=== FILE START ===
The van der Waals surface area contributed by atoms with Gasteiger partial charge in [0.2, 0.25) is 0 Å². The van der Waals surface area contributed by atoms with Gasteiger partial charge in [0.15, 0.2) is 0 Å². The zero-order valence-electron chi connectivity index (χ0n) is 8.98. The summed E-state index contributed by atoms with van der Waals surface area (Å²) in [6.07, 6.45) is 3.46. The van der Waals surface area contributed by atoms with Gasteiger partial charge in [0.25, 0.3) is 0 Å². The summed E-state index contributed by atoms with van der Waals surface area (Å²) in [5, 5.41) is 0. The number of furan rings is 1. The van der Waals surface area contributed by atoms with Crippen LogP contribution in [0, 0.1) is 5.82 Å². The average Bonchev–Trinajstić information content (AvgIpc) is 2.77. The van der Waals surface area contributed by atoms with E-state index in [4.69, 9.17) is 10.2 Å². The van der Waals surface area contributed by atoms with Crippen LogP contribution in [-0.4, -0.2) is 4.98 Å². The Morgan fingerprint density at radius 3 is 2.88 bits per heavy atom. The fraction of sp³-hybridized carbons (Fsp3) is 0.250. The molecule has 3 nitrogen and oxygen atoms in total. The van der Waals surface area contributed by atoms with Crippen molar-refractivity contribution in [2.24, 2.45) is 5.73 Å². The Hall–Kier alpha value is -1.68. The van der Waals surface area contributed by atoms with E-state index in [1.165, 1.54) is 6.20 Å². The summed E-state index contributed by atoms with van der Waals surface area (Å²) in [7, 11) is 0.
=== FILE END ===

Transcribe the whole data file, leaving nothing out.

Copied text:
The van der Waals surface area contributed by atoms with Gasteiger partial charge in [0.2, 0.25) is 0 Å². The van der Waals surface area contributed by atoms with Gasteiger partial charge in [0.15, 0.2) is 0 Å². The zero-order valence-electron chi connectivity index (χ0n) is 8.98. The summed E-state index contributed by atoms with van der Waals surface area (Å²) in [6.07, 6.45) is 3.46. The van der Waals surface area contributed by atoms with Gasteiger partial charge in [0.25, 0.3) is 0 Å². The summed E-state index contributed by atoms with van der Waals surface area (Å²) in [5, 5.41) is 0. The number of furan rings is 1. The van der Waals surface area contributed by atoms with Crippen LogP contribution in [0, 0.1) is 5.82 Å². The average Bonchev–Trinajstić information content (AvgIpc) is 2.77. The van der Waals surface area contributed by atoms with E-state index in [4.69, 9.17) is 10.2 Å². The van der Waals surface area contributed by atoms with Crippen LogP contribution in [-0.4, -0.2) is 4.98 Å². The Morgan fingerprint density at radius 3 is 2.88 bits per heavy atom. The fraction of sp³-hybridized carbons (Fsp3) is 0.250. The molecule has 3 nitrogen and oxygen atoms in total. The van der Waals surface area contributed by atoms with Crippen molar-refractivity contribution in [2.24, 2.45) is 5.73 Å². The Hall–Kier alpha value is -1.68. The van der Waals surface area contributed by atoms with E-state index in [1.165, 1.54) is 6.20 Å². The summed E-state index contributed by atoms with van der Waals surface area (Å²) in [7, 11) is 0.